The Labour party has long insisted that private finance should be “booted out” of the NHS as a priority. Leader Richard Leonard has said that he wants to bring existing PFI and NPD deals back “in house” while developing alternative public-sector funding models to save money, which could be put back into under-invested areas such as mental health services.

“Scottish Labour has already committed to signing no more private finance deals, and we’re clear that the profit-motive has no place in our NHS,” says Scottish Labour health spokeswoman Monica Lennon. “The scandal at the new children’s hospital in Edinburgh is further evidence that the SNP’s private finance programme needs urgent scrutiny, and any public inquiry that takes place should consider the role that NPD has played. Under the SNP, private spend in the NHS has sky-rocketed – not just on capital projects, but also on agency staff.”

She adds: “We cannot go on using taxpayers’ money to line the pockets of shareholders while workers are being exploited, jobs are being put at risk and public projects are falling into jeopardy.”

Lennon will be granted her wish – in terms of scrapping the current scheme, at least. Following a European ruling four years ago, the NPD model was quietly abandoned – and no further infrastructure projects commissioned using the financing scheme.

In its place, the Scottish Government has recently approved the idea of a Mutual Investment Model (Mim) as pioneered by the Welsh Assembly, which would require the government to take a stake in the project alongside private investors. However, the delay has meant that no new major infrastructure projects have been funded through any private financing models since 2016.

A spokesman for the Scottish Government confirmed: “NPDs are no longer used by the Scottish Government.”

There have been questions raised as to whether problems at the Royal Hospital for Children and Young People in Edinburgh should have been anticipated.

The new hospital shares some of the same design as the Queen Elizabeth University hospital in Glasgow, which has also experienced problems with ventilation systems that have been linked to infection outbreaks.

A similar idea of replicating designs previously caused problems in public-private partnership (PPP) projects. Two years ago, dozens of schools Scotland-wide faced closure for repairs to be carried out after a wall blew down during a storm at Oxgangs Primary School in Edinburgh – exposing defects in the build and that of many other schools constructed under the same scheme.

Who is responsible for the problems,which have left NHS Lothian’s children’s services in limbo in a crumbling hospital which needs to be vacated in just a few months, will be a matter of debate for the coming weeks.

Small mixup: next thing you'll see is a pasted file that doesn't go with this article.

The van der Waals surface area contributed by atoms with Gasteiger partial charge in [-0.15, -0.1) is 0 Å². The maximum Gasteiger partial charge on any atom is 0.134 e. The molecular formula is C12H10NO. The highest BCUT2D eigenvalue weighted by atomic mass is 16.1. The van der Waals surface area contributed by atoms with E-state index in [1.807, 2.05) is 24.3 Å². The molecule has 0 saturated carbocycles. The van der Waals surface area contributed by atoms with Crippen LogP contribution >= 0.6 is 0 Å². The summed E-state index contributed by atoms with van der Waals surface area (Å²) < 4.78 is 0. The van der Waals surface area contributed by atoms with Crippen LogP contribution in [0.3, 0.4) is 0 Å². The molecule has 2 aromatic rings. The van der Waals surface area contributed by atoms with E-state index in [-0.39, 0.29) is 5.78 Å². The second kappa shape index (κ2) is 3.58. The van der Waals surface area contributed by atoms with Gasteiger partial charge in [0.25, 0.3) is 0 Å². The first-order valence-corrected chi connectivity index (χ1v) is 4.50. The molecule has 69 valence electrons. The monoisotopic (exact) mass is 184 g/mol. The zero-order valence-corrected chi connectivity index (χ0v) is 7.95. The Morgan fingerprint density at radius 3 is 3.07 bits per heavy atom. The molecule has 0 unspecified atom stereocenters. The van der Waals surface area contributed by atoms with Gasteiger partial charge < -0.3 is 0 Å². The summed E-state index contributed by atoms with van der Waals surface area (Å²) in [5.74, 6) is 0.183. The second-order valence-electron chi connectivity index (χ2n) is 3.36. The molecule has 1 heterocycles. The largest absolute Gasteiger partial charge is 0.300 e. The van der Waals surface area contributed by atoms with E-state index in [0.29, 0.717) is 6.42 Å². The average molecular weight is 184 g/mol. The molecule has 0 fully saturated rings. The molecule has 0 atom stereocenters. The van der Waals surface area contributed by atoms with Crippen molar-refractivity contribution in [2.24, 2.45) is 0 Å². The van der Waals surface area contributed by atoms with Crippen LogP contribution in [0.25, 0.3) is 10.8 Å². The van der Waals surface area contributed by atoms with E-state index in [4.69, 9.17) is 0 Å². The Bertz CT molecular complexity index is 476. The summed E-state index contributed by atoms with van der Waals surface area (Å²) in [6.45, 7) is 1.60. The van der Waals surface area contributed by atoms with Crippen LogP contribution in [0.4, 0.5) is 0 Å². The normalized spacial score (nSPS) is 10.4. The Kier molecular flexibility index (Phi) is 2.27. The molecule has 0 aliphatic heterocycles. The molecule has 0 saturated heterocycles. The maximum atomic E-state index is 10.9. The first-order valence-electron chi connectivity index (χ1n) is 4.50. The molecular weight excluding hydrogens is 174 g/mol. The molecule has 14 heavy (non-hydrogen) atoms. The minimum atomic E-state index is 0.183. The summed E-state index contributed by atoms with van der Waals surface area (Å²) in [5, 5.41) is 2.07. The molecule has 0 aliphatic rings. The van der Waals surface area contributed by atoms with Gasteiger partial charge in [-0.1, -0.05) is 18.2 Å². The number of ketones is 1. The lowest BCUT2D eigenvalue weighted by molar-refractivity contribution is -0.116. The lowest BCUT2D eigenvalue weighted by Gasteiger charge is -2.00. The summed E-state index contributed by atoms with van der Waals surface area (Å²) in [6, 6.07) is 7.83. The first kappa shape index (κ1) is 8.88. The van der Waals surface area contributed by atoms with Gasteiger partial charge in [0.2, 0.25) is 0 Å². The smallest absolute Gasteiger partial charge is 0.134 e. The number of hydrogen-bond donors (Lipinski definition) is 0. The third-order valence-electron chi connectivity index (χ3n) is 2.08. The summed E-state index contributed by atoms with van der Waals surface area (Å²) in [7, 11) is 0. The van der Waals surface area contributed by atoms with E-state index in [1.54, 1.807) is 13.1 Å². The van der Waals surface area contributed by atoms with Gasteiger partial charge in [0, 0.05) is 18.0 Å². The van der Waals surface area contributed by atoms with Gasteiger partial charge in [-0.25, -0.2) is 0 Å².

A full safety review into the hospital was ordered by the Scottish Government last month and will focus on whether the ventilation problem is down to the original design, or the implementation of the agreed design. Private consultants KPMG have also been hired to establish the factors that led to the last-minute delay. Under the terms of the NPD contract, the design of the hospital had to be signed off by NHS Lothian before construction by consortium Integrated Health Solutions (IHS) Lothian got under way.

SFT says that under the terms of the 25-year agreement, no payments are made until the building is complete, and deductions can be made if the building is not maintained properly.

Health secretary Jeanne Freeman insisted earlier this week that the figure of an extra £90m that had been quoted to resolve the problems was “misleading” and “not accurate”, insisting that the only additional payment since the full business case was approved was a £11.6m settlement agreement relating to drainage.

Meanwhile, an Audit Scotland report has already stated that £80m has been spent on “enabling and equipment works” at the site outwith the £150m deal with consortium IHSL, which Freeman has insisted is “not a new or unexpected cost for the site” – while the further £11.6m payment demonstrated that drainage problems which are causing part of the hold-up had initially come to light 15 months ago.

On Thursday, NHS Lothian finance director Goldsmith admitted that there would “obviously [be] a cost of running both sites” – referring to a possible phased opening of the new hospital, while retaining some facilities at the Sciennes site – which is due to be occupied by a developer in January to be turned into student flats.

Some believe that private financing models are inextricably linked to problems which have plagued Scotland’s infrastructure projects in recent years.

Independent research carried out by the Scottish Parliament Information Centre (SPICe) last year found that more than 30 major infrastructure projects across Scotland – many of them funded through private financing schemes, such as the Aberdeen Western Peripheral Route – have faced delays or spiralling budgets.

At a time when public sector budgets are increasingly squeezed, it seems unlikely that similar schemes will not be used in the future. SFT says the Scottish Government continues to consider “innovative models” to enable additional investment over and above the capital budgets available.

A spokesman said: “Investment in infrastructure is vital for our economy and the NPD programme was established to deliver additionality of investment whilst capping returns to the private sector.”